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The Chicago Tribune reports this morning on how technology companies are trying to “put a fresh spin of loyalty programs,” taking them beyond the point where the shopper use a card (one of dozens on their keychain, as often as not) and get a price break.

The story notes that “a steep discount can attract thousands of new customers, but merchants say the challenge lies in convincing buyers to return. That's where these new technology companies are stepping in, harnessing such things as mobile applications and social media to keep merchants close to their customers.” The goal is to create relationships, not just offer rewards, and to as much as possible wean people off coupons (or their electronic brethren).

One example: MobManager, a Chicago startup “that helps merchants track daily deal customers, is trying to target the window between the initial coupon redemption and long-term loyalty ... (helping) businesses track voucher usage and target consumers with follow-up email promotions.”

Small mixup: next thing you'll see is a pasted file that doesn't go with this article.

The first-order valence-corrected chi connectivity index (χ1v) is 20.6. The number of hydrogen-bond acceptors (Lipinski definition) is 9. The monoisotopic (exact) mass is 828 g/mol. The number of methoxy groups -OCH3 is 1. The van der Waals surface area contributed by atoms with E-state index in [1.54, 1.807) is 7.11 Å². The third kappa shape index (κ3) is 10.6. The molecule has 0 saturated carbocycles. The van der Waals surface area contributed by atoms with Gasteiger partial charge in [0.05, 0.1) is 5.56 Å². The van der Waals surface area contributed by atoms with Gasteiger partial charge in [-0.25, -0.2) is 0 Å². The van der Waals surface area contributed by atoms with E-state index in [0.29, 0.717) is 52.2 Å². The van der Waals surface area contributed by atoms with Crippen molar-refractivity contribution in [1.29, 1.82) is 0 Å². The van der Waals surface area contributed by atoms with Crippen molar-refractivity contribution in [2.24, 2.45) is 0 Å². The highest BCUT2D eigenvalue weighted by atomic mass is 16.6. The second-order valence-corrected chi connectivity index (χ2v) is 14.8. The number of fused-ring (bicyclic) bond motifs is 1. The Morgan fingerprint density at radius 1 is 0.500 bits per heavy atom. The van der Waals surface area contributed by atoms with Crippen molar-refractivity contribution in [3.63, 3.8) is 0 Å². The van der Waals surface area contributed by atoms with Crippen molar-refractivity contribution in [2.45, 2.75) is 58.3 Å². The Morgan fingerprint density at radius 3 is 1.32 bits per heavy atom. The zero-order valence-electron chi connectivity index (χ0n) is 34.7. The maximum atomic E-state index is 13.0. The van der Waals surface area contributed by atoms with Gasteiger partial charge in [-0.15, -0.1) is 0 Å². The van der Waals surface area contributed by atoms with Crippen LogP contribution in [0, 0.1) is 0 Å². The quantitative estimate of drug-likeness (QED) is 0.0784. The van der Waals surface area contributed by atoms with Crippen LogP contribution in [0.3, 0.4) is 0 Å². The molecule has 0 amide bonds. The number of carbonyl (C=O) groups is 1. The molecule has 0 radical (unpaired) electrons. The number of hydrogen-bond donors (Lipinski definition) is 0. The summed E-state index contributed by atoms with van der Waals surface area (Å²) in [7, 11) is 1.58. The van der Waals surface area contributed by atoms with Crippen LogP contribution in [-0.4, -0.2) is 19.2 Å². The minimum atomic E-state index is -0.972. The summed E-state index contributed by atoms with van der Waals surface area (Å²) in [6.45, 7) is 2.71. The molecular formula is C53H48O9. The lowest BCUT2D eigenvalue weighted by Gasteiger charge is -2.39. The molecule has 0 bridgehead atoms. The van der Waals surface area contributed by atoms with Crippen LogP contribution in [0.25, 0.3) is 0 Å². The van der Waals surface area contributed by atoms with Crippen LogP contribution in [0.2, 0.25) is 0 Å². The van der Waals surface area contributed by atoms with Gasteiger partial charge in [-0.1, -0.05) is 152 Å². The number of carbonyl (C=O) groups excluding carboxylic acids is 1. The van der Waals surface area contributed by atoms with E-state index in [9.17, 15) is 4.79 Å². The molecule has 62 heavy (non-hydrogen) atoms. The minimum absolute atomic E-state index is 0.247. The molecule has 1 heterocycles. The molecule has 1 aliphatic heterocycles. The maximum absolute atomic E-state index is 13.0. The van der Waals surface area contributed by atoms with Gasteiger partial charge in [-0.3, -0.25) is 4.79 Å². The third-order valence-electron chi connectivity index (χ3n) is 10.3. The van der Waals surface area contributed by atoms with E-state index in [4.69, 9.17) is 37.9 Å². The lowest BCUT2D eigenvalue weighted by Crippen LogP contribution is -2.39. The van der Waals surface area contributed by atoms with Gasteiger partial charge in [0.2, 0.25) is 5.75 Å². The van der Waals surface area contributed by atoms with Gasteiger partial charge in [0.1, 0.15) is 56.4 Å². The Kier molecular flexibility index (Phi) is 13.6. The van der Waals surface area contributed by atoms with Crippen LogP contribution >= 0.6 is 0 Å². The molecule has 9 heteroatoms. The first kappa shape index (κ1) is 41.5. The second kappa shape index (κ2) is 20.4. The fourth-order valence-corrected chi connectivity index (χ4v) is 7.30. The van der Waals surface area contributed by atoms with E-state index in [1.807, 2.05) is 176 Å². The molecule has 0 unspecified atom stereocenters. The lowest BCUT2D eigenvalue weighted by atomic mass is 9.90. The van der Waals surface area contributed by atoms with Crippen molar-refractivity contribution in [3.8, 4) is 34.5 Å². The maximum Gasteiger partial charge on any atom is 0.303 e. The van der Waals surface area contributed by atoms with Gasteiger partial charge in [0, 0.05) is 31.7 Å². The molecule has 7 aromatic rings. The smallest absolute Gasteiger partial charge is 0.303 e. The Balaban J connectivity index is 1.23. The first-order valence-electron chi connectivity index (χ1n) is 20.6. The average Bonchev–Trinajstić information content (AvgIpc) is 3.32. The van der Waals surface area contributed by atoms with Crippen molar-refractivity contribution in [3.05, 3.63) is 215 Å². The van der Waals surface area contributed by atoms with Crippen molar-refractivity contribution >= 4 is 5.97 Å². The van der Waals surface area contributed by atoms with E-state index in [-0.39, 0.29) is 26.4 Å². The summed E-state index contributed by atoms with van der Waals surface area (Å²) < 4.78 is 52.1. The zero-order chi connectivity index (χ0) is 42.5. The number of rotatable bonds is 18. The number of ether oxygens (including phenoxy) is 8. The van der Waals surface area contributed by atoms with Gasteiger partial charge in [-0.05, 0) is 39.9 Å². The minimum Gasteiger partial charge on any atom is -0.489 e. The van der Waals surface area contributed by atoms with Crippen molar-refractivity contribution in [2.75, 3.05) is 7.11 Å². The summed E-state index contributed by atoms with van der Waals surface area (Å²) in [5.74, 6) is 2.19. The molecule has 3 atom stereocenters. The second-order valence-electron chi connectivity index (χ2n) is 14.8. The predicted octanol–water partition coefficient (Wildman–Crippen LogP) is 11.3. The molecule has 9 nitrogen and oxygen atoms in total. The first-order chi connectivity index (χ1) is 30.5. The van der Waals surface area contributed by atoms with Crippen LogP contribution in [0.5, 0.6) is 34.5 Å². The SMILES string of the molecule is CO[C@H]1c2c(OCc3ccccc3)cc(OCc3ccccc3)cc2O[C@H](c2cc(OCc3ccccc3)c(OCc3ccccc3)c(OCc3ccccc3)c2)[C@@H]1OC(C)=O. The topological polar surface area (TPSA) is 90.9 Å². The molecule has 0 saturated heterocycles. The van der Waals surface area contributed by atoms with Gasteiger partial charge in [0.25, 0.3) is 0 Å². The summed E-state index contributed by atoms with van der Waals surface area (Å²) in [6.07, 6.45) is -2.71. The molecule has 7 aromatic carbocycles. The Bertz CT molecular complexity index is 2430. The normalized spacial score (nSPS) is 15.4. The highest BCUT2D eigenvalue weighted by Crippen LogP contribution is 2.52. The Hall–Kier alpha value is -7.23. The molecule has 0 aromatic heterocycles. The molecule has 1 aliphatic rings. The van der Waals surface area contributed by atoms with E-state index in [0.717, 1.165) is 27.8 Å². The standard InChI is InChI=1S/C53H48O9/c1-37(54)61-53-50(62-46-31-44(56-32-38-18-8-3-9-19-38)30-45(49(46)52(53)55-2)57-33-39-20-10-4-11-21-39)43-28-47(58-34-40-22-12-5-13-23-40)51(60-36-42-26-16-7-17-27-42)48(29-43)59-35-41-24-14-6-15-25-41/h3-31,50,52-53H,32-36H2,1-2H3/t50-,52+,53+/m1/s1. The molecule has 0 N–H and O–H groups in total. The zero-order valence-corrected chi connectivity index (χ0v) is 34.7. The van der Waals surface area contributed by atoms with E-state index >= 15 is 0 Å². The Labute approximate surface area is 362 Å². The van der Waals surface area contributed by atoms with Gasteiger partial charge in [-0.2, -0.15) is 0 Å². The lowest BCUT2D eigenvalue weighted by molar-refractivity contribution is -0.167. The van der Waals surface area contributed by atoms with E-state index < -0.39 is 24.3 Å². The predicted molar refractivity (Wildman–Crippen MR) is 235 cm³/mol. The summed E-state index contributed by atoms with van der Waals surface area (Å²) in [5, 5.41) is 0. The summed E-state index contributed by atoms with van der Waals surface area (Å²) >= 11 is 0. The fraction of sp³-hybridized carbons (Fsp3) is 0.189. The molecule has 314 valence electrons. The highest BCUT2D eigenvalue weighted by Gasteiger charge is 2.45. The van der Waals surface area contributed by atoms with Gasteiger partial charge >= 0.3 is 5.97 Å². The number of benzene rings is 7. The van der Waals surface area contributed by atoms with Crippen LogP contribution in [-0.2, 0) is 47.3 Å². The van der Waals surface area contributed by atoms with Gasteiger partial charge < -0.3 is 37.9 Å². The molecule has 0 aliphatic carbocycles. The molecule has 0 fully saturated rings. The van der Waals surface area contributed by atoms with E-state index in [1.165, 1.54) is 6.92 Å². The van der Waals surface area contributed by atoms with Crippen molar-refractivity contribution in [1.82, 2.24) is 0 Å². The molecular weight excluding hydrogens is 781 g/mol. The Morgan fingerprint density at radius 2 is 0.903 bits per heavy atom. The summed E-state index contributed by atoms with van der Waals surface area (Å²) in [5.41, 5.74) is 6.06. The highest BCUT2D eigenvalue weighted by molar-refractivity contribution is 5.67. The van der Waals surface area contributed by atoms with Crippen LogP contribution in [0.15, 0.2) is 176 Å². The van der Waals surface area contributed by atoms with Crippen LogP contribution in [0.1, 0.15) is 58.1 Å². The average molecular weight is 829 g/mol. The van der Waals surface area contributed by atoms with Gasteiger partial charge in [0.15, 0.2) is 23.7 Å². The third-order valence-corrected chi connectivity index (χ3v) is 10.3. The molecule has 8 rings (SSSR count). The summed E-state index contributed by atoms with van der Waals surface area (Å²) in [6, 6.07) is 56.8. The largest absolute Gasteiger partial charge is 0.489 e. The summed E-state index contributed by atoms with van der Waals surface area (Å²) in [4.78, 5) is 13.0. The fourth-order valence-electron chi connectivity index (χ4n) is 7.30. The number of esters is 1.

KC's View:
The opinion here has long been that most loyalty programs are simply ways of giving out coupons, and that they have very little to do with loyalty. There has to be an improved connection between the store and the shopper, and it has to focus on more than just discounts. Stores have to prove to the shopper that they are loyal to him or her ... not just hand out discounts that they hope will make the shopper loyal to them.